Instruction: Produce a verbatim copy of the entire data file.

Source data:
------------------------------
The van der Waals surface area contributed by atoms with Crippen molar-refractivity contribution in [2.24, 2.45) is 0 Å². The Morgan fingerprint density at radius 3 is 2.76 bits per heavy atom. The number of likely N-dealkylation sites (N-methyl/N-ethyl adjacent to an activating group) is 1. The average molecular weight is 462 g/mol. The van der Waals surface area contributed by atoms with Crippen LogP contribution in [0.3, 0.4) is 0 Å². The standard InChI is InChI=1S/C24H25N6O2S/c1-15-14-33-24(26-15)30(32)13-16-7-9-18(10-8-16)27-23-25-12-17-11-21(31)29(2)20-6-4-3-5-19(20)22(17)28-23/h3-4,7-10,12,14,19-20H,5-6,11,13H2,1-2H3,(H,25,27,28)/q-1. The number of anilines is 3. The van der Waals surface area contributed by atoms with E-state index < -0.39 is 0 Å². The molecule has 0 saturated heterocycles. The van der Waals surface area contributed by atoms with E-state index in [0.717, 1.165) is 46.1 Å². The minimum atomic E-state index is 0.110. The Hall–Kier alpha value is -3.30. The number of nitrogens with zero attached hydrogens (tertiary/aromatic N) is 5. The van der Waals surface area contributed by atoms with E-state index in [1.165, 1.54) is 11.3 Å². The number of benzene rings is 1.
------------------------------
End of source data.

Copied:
The van der Waals surface area contributed by atoms with Crippen molar-refractivity contribution in [2.24, 2.45) is 0 Å². The Morgan fingerprint density at radius 3 is 2.76 bits per heavy atom. The number of likely N-dealkylation sites (N-methyl/N-ethyl adjacent to an activating group) is 1. The average molecular weight is 462 g/mol. The van der Waals surface area contributed by atoms with Crippen LogP contribution in [0.3, 0.4) is 0 Å². The standard InChI is InChI=1S/C24H25N6O2S/c1-15-14-33-24(26-15)30(32)13-16-7-9-18(10-8-16)27-23-25-12-17-11-21(31)29(2)20-6-4-3-5-19(20)22(17)28-23/h3-4,7-10,12,14,19-20H,5-6,11,13H2,1-2H3,(H,25,27,28)/q-1. The number of anilines is 3. The van der Waals surface area contributed by atoms with E-state index < -0.39 is 0 Å². The molecule has 0 saturated heterocycles. The van der Waals surface area contributed by atoms with E-state index in [0.717, 1.165) is 46.1 Å². The minimum atomic E-state index is 0.110. The Hall–Kier alpha value is -3.30. The number of nitrogens with zero attached hydrogens (tertiary/aromatic N) is 5. The van der Waals surface area contributed by atoms with E-state index in [1.165, 1.54) is 11.3 Å². The number of benzene rings is 1.